Miami-Dade County

Spirit of Steven Sotloff, beheaded by ISIS, lives on in South Florida art

CELEBRATING A LIFE: Gerald Greenspoon, Ellen Greenspoon, Shirley Sotloff, Lauren Sotloff and Arthur Sotloff pose in front of artist Tracy Ellen’s tribute to Steven Sotloff.
CELEBRATING A LIFE: Gerald Greenspoon, Ellen Greenspoon, Shirley Sotloff, Lauren Sotloff and Arthur Sotloff pose in front of artist Tracy Ellen’s tribute to Steven Sotloff. ANDREW MILNE 2015

Tracy Ellyn couldn’t stop crying.

The beheading of suburban Miami native and freelance journalist Steven Joel Sotloff by members of the Islamic State of Iraq and Syria haunted her.

“I was deeply affected,’’ said Ellyn, an accomplished Miami artist and former fashion designer who confided in her friend Rachelle Nelson, the cantor at the Sotloff family’s synagogue in Pinecrest.

“Throw it into your art!” Nelson implored Ellyn, a Temple Beth Am member who had never met the Sotloffs.

With art supplies in hand just two days after the Sept. 2, 2014, brutal murder by ISIS was videotaped for the world to see, Ellyn began her quest for serenity with ferocious abandon.

“It came out of me like a flood of water.”

The result of her anguish: a vibrant, colorful mixed-media piece that stands nearly five feet tall, has embedded in its imagery key phrases from a Sotloff letter smuggled out while he was captive in Syria for 13 months, and is being used to help promote his family’s 2Lives Steven Joel Sotloff Memorial Foundation.

Entitled “Seeds: In Memory of Steven Sotloff,’’ the piece depicts a newly sprouted garden and was unveiled May 12 — a day after what would have been Sotloff’s 32nd birthday — during the opening of the Greenspoon Marder Law Foundation Community Arts Partnership.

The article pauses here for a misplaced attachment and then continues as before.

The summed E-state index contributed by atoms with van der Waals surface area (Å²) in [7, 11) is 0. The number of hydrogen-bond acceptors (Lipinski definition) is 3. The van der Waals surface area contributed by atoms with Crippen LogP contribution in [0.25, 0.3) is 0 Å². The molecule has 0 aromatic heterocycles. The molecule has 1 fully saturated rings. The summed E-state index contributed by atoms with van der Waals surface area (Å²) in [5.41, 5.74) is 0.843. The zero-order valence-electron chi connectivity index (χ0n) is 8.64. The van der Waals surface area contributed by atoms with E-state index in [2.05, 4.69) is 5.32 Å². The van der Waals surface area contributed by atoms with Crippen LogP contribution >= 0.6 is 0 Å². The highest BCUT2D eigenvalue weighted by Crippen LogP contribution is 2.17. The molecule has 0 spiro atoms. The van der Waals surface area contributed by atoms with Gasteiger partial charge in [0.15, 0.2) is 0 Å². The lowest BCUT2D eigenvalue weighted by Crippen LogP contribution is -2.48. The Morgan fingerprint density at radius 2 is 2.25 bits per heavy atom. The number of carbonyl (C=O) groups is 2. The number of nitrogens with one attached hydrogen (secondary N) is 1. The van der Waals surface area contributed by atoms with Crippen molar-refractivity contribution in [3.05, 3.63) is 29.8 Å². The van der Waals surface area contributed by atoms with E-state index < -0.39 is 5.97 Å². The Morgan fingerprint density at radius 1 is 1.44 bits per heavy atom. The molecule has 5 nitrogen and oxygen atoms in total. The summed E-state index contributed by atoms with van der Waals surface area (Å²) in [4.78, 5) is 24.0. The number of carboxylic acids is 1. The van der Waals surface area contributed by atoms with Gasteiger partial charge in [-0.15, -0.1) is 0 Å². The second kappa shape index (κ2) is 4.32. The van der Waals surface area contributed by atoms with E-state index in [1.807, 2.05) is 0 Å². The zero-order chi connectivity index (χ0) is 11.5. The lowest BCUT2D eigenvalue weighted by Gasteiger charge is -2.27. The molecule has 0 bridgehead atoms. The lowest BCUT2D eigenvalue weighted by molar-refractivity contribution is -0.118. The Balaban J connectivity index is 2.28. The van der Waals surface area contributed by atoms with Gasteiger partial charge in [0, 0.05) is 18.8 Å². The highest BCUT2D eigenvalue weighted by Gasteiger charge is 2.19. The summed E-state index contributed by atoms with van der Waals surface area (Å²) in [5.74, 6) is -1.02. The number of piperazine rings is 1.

The artwork is done in layers of drawings, watercolor paint, black ink, colored pencils and writings that are imbedded into metal only a millimeter thick. The piece is literally and figuratively not as “heavy’’ as most memorials, Ellyn said. It is being displayed indefinitely on the 18th floor of the law firm’s Fort Lauderdale office on Broward Boulevard.

“The story of Steven is heavy enough,’’ Ellyn said.

Attorney and law firm co-founder Gerald Greenspoon, known for his philanthropy, is, like Sotloff’s mother, the child of Holocaust survivors. He said he and the Sotloffs shed tears together during a private meeting the night of the art unveiling.

Greenspoon, 64, described his first sight of the artwork as “an Oh-My-God-moment.’’

“A very moving piece,’’ Greenspoon said. “It’s a horrific event that occurred, but unfortunately, it’s a reality of our times.

“I was filled with emotion.”

So, too, were Sotloff’s parents, Arthur and Shirley, who are still trying to cope nearly nine months later. For a family that has endured so much, it was, in the end, a rare opportunity to smile.

“A lot of the things in his letter were in the picture,” Arthur Sotloff, 67, told the Miami Herald. “His quotes, what he sent to us, I found that to be very warming and touching.

“The last letter we received was his last will and testament. He knew he wasn’t coming out. He told us that we should find closure, that we should hug each other every day.

“We’re not able to have a minute’s worth of peace without thinking of him — positive or negative.”

Sotloff, who chronicled the plight of everyday people living through the Middle East crises, wrote the phrases included in the artwork. “Do what makes you happy,” he said. “Be where you are happy. Love and respect each other. Don’t fight over nonsense. Hug each other every day. Eat dinner together. Stay positive and be patient.”